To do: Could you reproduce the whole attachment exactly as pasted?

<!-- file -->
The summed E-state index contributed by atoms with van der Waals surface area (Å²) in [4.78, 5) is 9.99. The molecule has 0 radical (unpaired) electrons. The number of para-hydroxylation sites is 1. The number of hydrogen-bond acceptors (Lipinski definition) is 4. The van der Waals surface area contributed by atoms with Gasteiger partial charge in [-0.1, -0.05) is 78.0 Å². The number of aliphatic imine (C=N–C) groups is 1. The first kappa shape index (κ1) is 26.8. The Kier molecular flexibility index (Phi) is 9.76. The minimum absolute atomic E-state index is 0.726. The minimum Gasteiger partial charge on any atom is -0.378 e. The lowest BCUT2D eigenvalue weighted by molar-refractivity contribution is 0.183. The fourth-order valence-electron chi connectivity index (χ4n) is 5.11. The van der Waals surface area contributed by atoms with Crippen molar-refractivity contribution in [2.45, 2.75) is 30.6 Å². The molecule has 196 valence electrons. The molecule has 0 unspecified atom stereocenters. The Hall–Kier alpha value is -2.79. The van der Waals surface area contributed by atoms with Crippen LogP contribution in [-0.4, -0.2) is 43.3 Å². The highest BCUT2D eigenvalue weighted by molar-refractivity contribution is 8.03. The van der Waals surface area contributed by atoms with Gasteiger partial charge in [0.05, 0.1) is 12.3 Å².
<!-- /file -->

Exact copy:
The summed E-state index contributed by atoms with van der Waals surface area (Å²) in [4.78, 5) is 9.99. The molecule has 0 radical (unpaired) electrons. The number of para-hydroxylation sites is 1. The number of hydrogen-bond acceptors (Lipinski definition) is 4. The van der Waals surface area contributed by atoms with Gasteiger partial charge in [-0.1, -0.05) is 78.0 Å². The number of aliphatic imine (C=N–C) groups is 1. The first kappa shape index (κ1) is 26.8. The Kier molecular flexibility index (Phi) is 9.76. The minimum absolute atomic E-state index is 0.726. The minimum Gasteiger partial charge on any atom is -0.378 e. The lowest BCUT2D eigenvalue weighted by molar-refractivity contribution is 0.183. The fourth-order valence-electron chi connectivity index (χ4n) is 5.11. The van der Waals surface area contributed by atoms with Crippen molar-refractivity contribution in [2.45, 2.75) is 30.6 Å². The molecule has 196 valence electrons. The molecule has 0 unspecified atom stereocenters. The Hall–Kier alpha value is -2.79. The van der Waals surface area contributed by atoms with Crippen LogP contribution in [-0.4, -0.2) is 43.3 Å². The highest BCUT2D eigenvalue weighted by molar-refractivity contribution is 8.03. The van der Waals surface area contributed by atoms with Gasteiger partial charge in [0.05, 0.1) is 12.3 Å².